My mother taught me to cook. Since she was from a long line of comfort food cooks, she wanted to pass along this tradition to me. To aid me in this process, Mother wrote to the Imperial Sugar Company and ordered me my very own cookbook.
I was delighted when “My First Cookbook” arrived in the mail. It wasn’t often that something was actually addressed to a seven-year-old, you know. I opened it and proudly wrote my name on the fly page.
Way better than the cookbooks my mother used, this one had only a few ingredients and included pictures on every page. I was intrigued by the wicked-looking egg beside the “Devilish Eggs” recipe and loved to stare at the majestic queen holding her very own bowl of “Grapefruit Imperial” — even if I was a little disappointed to discover this was merely a grapefruit cut in half, broiled with sugar and garnished with a cherry.
Before I could start any baking projects, Mother made me familiarize myself with the “Good Cooking Habits” on page two. My favorites included:
* Wash your hands (I still do this).
* Put on apron and fasten your hair back (I don’t do this).
* Ask your mother to teach you how to use the range and light the oven (I wish I could still do this).
My Mother and “My First Cookbook” taught me which ingredients to pack into your measuring cup (brown sugar and shortening) and which ones to scoop in gently (flour and “Imperial Pure Cane” powdered sugar). In my mind, I still refer to the pictures on the “Table of Measurements” page when I need to know how many teaspoons in a Tablespoon or how many cups in a pint.
I spent hours alongside my mother in this little book. Together we made homemade applesauce and Waldorf salad. The pages reflect the time we spent trying out new recipes — a little grease stain on the page for “Quickie Cake” and a spill of vanilla on the one for “Cutout Cookies”.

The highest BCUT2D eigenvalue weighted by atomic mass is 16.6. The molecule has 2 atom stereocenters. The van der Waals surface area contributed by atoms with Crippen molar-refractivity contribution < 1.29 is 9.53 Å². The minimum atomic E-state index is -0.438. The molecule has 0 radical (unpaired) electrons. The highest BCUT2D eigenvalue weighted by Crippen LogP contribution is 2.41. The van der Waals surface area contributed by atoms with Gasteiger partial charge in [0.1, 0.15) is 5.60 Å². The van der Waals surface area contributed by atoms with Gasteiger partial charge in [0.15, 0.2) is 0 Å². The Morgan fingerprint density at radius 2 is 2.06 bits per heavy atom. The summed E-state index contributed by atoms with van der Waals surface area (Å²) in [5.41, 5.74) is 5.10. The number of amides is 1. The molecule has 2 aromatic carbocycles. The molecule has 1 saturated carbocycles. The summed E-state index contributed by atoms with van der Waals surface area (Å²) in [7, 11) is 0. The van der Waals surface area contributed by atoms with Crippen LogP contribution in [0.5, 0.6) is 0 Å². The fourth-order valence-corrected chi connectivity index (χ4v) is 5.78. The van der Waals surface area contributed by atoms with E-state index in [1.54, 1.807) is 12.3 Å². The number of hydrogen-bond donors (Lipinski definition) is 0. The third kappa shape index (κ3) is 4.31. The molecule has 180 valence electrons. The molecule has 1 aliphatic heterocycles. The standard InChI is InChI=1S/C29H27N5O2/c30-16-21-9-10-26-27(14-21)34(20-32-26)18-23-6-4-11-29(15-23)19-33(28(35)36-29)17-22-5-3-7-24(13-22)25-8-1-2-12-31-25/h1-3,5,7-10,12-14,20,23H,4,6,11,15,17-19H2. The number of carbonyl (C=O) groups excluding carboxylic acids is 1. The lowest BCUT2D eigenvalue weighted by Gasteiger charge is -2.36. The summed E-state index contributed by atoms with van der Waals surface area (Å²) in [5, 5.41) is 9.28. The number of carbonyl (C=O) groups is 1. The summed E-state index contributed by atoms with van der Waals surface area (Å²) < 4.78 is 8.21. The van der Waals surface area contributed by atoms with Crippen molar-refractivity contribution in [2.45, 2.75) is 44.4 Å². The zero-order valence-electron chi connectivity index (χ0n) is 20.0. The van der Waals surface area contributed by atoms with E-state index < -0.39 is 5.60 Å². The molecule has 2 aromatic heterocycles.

One of my favorite memories of this cookbook was one morning when my mother was helping my dad in the cotton field.
Deciding to help with lunch, I perused the cookbook to find a delicious recipe with available ingredients. “Best Baked Potatoes” seemed the perfect choice as it only needed two ingredients: baking potatoes and butter. I preheated the oven and washed the potatoes as directed.
But the third instruction stumped me. “If you like a soft skin, rub the potatoes lightly with fat.”
Although I’d never seen my mother do this, I deduced that it would probably produce a baked potato of rave reviews. Using the only fat that I knew of in the house, I lifted my T-shirt and went to work. My mother caught me dutifully rubbing each potato on my belly a few minutes later.
I don’t remember eating potatoes that day, but I do remember Mother recounting that story through the years.
I still have my copy of “My First Cookbook.” My girls and I used it together and one day, I’ll be using it with our three granddaughters. Like my mother, I want to continue the tradition started by our foremothers. I wonder what stories we’ll have together in a few years?